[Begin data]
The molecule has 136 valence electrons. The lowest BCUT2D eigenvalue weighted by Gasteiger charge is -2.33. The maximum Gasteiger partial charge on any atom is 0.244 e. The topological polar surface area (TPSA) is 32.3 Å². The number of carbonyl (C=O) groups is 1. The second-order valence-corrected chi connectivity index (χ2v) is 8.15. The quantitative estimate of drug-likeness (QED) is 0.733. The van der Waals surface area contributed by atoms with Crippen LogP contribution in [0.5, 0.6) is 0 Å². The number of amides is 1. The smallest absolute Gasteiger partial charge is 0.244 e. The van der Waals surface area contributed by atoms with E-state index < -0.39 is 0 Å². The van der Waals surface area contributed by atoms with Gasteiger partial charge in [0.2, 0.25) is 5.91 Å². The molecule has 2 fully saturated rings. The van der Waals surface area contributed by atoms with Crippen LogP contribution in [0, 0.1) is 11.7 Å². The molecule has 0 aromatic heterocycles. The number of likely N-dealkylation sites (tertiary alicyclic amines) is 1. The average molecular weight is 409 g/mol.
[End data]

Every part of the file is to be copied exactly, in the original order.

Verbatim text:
The molecule has 136 valence electrons. The lowest BCUT2D eigenvalue weighted by Gasteiger charge is -2.33. The maximum Gasteiger partial charge on any atom is 0.244 e. The topological polar surface area (TPSA) is 32.3 Å². The number of carbonyl (C=O) groups is 1. The second-order valence-corrected chi connectivity index (χ2v) is 8.15. The quantitative estimate of drug-likeness (QED) is 0.733. The van der Waals surface area contributed by atoms with Crippen LogP contribution in [0.5, 0.6) is 0 Å². The number of amides is 1. The smallest absolute Gasteiger partial charge is 0.244 e. The van der Waals surface area contributed by atoms with E-state index < -0.39 is 0 Å². The van der Waals surface area contributed by atoms with Gasteiger partial charge in [0.2, 0.25) is 5.91 Å². The molecule has 2 fully saturated rings. The van der Waals surface area contributed by atoms with Crippen LogP contribution in [0, 0.1) is 11.7 Å². The molecule has 0 aromatic heterocycles. The number of likely N-dealkylation sites (tertiary alicyclic amines) is 1. The average molecular weight is 409 g/mol.